The San Juan Capistrano city council’s backpedaling on the Putuidem Cultural Park project is troubling for many reasons, and they are all related to California’s unspeakably genocidal history toward American Indians. More to the point is how this history is still constructing the present and manifesting itself in the ugliest of ways in arguments to commercialize what remains of the open space. The idea to develop the last remaining undeveloped Native site in Orange County with a glamping operation or any other project to generate money, subjecting the Native community to another act of dispossession, is immoral and disgusting. It is an act of erasure of Acjachemen people and culture, and a subtle act of genocide.
In the fields of American Indian and genocide studies, scholars make distinctions between various kinds of genocides. One of the most important points is that the Jewish holocaust is only one type of genocide, and certainly not the one to compare all genocidal events to. The fact is, the well-known intellectual who coined the term genocide for the United Nations Convention on the Prevention and Punishment of the Crime of Genocide in 1948, Rafael Lemkin, did not base his research on the Jewish holocaust in framing the Convention. He studied the colonial history of North and South America, including the United States.
Since Lemkin’s work, a body of literature describing what constitutes genocide has been built. Scholars have named U.S. colonial history “settler colonialism,” and it’s a framework historians are increasingly embracing. Settler colonialism is a particular type of colonialism where the goal is the acquisition of indigenous lands through the elimination of indigenous peoples. This can occur via the outright killing of indigenous peoples, and this is certainly what characterizes early California history. But it also happens in other ways through a system of never-ending aggression.
California history—especially the beginning of the American period in 1850—is not the romantic stories of beautiful mission architecture and intrepid sailors and rugged gold miners seeking their fortunes as incessantly taught to schoolchildren. It is about the greed of invaders who saw a population of people who stood in the way of their manifest destiny. They undertook a killing rampage driven by bounties for Indian bodies paid for by federal money, lasting decades, to ethnically cleanse the land for the newcomers. Don’t believe it? Even Governor Newsom recently delivered a long overdue apology for California’s genocide. That was part one of the American-sponsored genocide, but by no means did it end there.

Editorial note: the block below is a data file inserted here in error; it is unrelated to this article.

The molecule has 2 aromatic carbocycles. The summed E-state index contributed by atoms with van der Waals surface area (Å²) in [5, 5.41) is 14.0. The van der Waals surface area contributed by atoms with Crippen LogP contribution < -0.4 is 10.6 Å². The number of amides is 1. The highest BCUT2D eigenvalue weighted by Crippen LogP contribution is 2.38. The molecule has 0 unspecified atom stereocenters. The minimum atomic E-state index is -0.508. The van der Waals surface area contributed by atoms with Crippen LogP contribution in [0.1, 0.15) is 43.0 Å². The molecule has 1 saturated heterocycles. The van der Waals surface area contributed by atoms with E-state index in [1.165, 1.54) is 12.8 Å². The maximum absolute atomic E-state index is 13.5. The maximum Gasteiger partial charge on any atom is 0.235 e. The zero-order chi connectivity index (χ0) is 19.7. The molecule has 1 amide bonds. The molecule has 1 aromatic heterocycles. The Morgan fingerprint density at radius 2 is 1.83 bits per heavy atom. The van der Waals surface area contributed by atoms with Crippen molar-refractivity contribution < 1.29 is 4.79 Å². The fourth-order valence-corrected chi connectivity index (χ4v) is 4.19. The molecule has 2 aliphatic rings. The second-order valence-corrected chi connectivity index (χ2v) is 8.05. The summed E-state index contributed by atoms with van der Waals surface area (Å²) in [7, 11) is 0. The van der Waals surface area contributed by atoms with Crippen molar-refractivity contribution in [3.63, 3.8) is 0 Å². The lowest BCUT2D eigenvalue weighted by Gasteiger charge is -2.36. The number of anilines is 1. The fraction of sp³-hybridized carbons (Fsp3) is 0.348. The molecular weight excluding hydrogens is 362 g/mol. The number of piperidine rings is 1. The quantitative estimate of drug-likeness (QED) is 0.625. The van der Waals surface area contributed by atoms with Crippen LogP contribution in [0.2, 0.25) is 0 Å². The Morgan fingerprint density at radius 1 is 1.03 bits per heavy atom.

Then came the eighteen treaties made by the federal government but never ratified that resulted in massive land theft of those who survived the bounty-killings and an illegal but little-known slave trade that lasted till the end of the nineteenth century. What followed throughout the twentieth century were countless policies and laws that continued to expropriate the land and political existence of nearly half of the tribal nations that remained. In broad strokes this is the sequences of events that ensnared the Acjachemen/Juaneño people and resulted in their complete dispossession of land today.
The total lack of education of this history keeps otherwise well-meaning people from doing right by California Indian people, especially here in Orange County. There has never been a reckoning of this history, and the reason is because the logic that drove the history became cemented into legal, policy, and social structures—not just in California but the United States in general. What we are left with are references to Indians as having tragically faded away into a past that no one believes themselves accountable to, despite the fact that Acjachemen people are still here fighting for what little has not been devoured by the greed of Orange County developers.
This, in a nutshell, is what we call settler colonialism, and why we refer to it as a structure bent on the elimination of indigenous people. It is fundamentally genocidal because it seeks to wipe away every trace of the original inhabitants and replace them with invading populations.
Remember: if you are not of indigenous heritage of the land you are living on, unless your ancestors came here in chains you descend from of one of various invading groups of people, whether you were born here or not.
The open space near J. Serra High School is all that is left of Acjachemen people’s beloved village site in SJC. It was bad enough that we had to endure the swallowing up of the major portion of Putuidem for the building of a school named for the instigator of California’s systematized slavery system. This new assault is intolerable beyond words.
For a change, San Juan Capistrano, do the right thing by indigenous peoples and stick to the plan for a complete cultural park unencumbered by some crass, greed-driven commercial development. Figure it out. This is your last chance to get it right.
Dina Gilio-Whitaker (Colville Confederated Tribes), professor of American Indian Studies, California State University San Marcos
Rebecca Robles, Acjachemen tribal memberRebecca Robles, Acjachemen tribal member
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